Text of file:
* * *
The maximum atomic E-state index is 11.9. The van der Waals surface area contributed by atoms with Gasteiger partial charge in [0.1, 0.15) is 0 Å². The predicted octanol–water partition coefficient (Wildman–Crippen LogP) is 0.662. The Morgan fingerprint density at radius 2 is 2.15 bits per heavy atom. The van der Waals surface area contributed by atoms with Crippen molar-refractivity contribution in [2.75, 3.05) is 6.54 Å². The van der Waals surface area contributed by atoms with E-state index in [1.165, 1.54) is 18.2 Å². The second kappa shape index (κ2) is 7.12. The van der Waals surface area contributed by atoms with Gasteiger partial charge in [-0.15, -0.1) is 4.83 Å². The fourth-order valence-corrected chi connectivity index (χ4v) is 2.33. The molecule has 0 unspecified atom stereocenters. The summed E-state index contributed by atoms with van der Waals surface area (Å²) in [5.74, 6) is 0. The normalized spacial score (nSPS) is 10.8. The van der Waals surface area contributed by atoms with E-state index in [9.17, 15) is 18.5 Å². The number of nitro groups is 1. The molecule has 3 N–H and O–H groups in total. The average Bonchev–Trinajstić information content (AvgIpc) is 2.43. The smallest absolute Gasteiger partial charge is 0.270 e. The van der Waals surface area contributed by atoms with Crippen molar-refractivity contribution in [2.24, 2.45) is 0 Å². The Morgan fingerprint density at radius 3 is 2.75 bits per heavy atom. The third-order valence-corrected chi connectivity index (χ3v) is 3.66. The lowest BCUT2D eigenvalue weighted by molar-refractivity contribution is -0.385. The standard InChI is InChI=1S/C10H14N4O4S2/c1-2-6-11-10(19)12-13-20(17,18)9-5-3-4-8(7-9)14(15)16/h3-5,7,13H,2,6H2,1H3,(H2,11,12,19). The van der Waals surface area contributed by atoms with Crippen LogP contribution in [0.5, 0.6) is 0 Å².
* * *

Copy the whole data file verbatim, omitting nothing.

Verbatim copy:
The maximum atomic E-state index is 11.9. The van der Waals surface area contributed by atoms with Gasteiger partial charge in [0.1, 0.15) is 0 Å². The predicted octanol–water partition coefficient (Wildman–Crippen LogP) is 0.662. The Morgan fingerprint density at radius 2 is 2.15 bits per heavy atom. The van der Waals surface area contributed by atoms with Crippen molar-refractivity contribution in [2.75, 3.05) is 6.54 Å². The van der Waals surface area contributed by atoms with E-state index in [1.165, 1.54) is 18.2 Å². The second kappa shape index (κ2) is 7.12. The van der Waals surface area contributed by atoms with Gasteiger partial charge in [-0.15, -0.1) is 4.83 Å². The fourth-order valence-corrected chi connectivity index (χ4v) is 2.33. The molecule has 0 unspecified atom stereocenters. The summed E-state index contributed by atoms with van der Waals surface area (Å²) in [5.74, 6) is 0. The normalized spacial score (nSPS) is 10.8. The van der Waals surface area contributed by atoms with E-state index in [9.17, 15) is 18.5 Å². The number of nitro groups is 1. The molecule has 3 N–H and O–H groups in total. The average Bonchev–Trinajstić information content (AvgIpc) is 2.43. The smallest absolute Gasteiger partial charge is 0.270 e. The van der Waals surface area contributed by atoms with Crippen molar-refractivity contribution in [2.24, 2.45) is 0 Å². The Morgan fingerprint density at radius 3 is 2.75 bits per heavy atom. The third-order valence-corrected chi connectivity index (χ3v) is 3.66. The lowest BCUT2D eigenvalue weighted by molar-refractivity contribution is -0.385. The standard InChI is InChI=1S/C10H14N4O4S2/c1-2-6-11-10(19)12-13-20(17,18)9-5-3-4-8(7-9)14(15)16/h3-5,7,13H,2,6H2,1H3,(H2,11,12,19). The van der Waals surface area contributed by atoms with Crippen LogP contribution in [0.5, 0.6) is 0 Å².